Erosion control


3 min read

How to reduce and prevent erosion Sheet, rill, and gully erosion Mass movement Streambank erosion Wind erosion

Erosion control is the practice of preventing sediment and nutrients from entering waterways and preserving topsoil on paddocks. Erosion is a natural process but is accelerated by weather events, removal of vegetation, and external management pressures. Managing erosion will reduce the loss of productive land, reduce flooding effects, and reduce the effect of sediment on water quality.

How to reduce and prevent erosion

Stock management

Exclude stock from erosion-prone areas to reduce pressure on banks and allow vegetation to establish. Use lighter stock classes or lower stocking rates to reduce pressure on steep land.


Fence off waterways and streams to reduce stock or equipment pressure, and allow vegetation to establish and stabilise the bank. Ensure the fence is put back far enough to allow for water movement when water levels are high and erosion events occur.

Planting erosion-control species

The best long-term solution for erosion control on banks is to plant a combination of natives with poplars and hybrid willows. Natives have a deep root structure for stabilising banks but they take longer to establish. Poplars and willows are faster growing, so they provide erosion control while the native plants are establishing.

Low natives such as sedges and rushes will survive flooding on the lower banks and help reduce soil being washed away.

Trees such as poplars and hybrid willows are good for steeper upper banks and hillsides. They are fast-growing and have a strong, deep root system that will help control erosion. Ongoing maintenance is required with these trees to keep them manageable. In wind-prone areas plant shelter belts at right angles to prevailing winds.

Erosion control structure

If erosion is severe and or threatening core infrastructure, an immediate solution is hard structures such as rock and gabion baskets, flumes and detention dams. These types of structures will likely require consent from your regional council and assistance from an engineer.

Drain banks should be gradually sloped, with a shallow 'V' formation rather than an unstable 'U' shaped bank.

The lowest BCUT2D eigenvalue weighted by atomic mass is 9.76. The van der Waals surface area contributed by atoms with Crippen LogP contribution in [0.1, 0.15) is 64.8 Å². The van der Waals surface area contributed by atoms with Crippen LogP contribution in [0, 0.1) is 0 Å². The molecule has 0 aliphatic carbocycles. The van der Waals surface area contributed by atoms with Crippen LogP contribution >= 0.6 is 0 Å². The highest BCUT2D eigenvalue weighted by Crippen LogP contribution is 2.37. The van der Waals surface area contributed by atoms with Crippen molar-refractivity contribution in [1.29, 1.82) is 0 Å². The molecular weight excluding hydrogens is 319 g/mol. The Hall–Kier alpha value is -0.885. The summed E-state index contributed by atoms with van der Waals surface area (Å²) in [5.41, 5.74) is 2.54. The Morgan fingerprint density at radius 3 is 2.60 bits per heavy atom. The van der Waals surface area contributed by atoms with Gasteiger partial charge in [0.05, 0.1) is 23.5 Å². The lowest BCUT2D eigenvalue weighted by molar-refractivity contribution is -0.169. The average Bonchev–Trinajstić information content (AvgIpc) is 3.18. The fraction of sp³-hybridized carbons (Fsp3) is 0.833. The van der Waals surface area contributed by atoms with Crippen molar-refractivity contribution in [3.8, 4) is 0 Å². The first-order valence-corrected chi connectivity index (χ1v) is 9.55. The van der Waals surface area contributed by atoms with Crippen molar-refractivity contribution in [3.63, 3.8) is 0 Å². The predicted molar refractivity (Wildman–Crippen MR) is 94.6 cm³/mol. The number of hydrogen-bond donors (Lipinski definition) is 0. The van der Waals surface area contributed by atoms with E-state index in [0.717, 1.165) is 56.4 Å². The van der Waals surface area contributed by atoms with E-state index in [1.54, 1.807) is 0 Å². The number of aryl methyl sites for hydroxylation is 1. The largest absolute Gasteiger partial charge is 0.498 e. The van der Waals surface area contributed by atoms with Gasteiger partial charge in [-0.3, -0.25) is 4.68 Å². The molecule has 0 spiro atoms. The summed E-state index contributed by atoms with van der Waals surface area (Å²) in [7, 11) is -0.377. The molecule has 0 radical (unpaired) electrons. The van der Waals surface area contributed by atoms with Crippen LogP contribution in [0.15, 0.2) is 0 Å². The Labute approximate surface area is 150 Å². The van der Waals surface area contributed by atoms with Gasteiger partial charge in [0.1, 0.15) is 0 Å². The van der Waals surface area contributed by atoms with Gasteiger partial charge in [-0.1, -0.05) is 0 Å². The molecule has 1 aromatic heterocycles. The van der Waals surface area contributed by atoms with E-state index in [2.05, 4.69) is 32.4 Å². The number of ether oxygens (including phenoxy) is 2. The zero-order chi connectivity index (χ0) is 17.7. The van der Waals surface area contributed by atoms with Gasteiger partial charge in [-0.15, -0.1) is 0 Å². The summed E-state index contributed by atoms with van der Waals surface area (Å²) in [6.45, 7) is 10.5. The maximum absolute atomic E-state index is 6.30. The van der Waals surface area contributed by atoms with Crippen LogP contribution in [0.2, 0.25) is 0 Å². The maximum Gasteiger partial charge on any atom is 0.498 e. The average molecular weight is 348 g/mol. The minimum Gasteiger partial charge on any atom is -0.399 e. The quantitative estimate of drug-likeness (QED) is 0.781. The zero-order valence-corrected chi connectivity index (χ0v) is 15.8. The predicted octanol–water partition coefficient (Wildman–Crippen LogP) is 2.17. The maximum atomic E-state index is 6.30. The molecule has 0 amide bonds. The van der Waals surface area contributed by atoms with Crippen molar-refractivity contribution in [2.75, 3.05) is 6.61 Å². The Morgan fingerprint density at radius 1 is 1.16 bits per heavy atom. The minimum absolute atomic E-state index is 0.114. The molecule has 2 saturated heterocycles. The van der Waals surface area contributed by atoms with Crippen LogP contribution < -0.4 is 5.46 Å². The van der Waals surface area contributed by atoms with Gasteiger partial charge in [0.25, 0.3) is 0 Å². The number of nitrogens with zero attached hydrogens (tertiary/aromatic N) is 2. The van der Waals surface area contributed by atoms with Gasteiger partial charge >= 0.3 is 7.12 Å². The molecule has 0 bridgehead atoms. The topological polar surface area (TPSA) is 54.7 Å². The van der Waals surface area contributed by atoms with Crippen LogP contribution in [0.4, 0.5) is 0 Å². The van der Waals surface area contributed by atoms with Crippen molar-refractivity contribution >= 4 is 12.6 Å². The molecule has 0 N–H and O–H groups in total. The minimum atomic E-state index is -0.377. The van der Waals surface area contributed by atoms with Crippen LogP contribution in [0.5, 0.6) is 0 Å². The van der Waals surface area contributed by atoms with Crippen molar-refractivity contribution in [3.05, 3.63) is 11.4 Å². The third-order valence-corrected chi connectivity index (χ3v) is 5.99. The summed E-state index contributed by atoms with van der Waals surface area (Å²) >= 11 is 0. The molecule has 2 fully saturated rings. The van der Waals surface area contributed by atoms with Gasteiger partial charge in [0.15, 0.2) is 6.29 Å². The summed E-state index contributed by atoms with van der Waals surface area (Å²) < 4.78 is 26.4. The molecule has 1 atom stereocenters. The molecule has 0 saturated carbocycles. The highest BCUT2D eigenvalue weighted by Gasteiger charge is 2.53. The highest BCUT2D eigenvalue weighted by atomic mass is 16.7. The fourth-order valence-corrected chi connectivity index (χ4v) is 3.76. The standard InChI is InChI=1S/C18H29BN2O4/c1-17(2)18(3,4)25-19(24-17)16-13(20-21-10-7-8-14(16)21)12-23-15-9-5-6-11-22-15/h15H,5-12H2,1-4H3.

Culverts should be sized to cope with high flows as well as allow for fish passage.

Locate bridges and culverts where there are regular stock crossing points to prevent stock from accessing water.

Nib walls and diversion channels before crossings help to avoid the movement of runoff into waterways.

Grazing and crop management

Soil that is exposed to wind and rain, is at higher risk to erosion. Ensuring that there is good pasture cover in winters, not overgrazing especially on steep slopes, select cropping paddocks carefully, avoid cultivation during dry, windy weather and explore alternative options to full cultivation for crops e.g. no-till.

Sheet, rill, and gully erosion

Movement of soil overland in sheets or channels:

  • Occurs on any sloping surface where the soil is exposed.
  • Sheet erosion will often remain relatively unseen.
  • Gully erosion is usually very active and visible but can also start as tunnels under the surface.

How to avoid sheet, rill, and gully erosion

  • Exclude stock from erosion-prone areas.
  • Use cut-offs on races to direct water into paddocks.
  • Avoid overgrazing.
  • Select cropping paddocks carefully, limiting cropping on steep slopes and critical source areas.
  • Plant erosion control species.
  • Maintain good pasture cover over winter.

Sheet, rill, and gully erosion: movement of soil overland in sheets or channels.

Mass movement

Earthflow, slips, and slumps:

  • Usually occurs on steep land.
  • Can also occur in moderate to gently sloping areas.

How to avoid or minimise mass movement

  • Plant erosion control trees such as hybrid willow species or poplars.
  • Use lighter stock classes or lower stocking rates to reduce pressure on steep land.
  • In severe cases, retire land from grazing and change land use to plantation forestry or native forest.
  • Surface water controls may be required to divert water from critical areas. Call your regional council for more information.

Mass movement: earthflow, slips, and slumps.

Streambank erosion

Occurs on streambanks, particularly:

  • In flood plains.
  • On the outside of bends.
  • In areas prone to high flows or floods.

Streambank erosion.

Wind erosion

Usuall occurs:

  • All land where there is exposed soil and dry, windy conditions.
  • Particularly problematic with Loess soil on the Canterbury plains.

How to avoid or minimise wind erosion

  • Place shelter belts at right angles to prevailing winds. Aim to block about 50% of the wind to prevent wind eddying or funnelling on the downward side of the shelter.
  • Use minimum or no tillage cultivation practices to retain topsoil.
  • Avoid cultivating crops during dry weather or strong winds to minimise soil loss.
  • Do not over-cultivate soils. This will leave them more vulnerable to wind erosion.

Wind erosion

Last updated: Sep 2023

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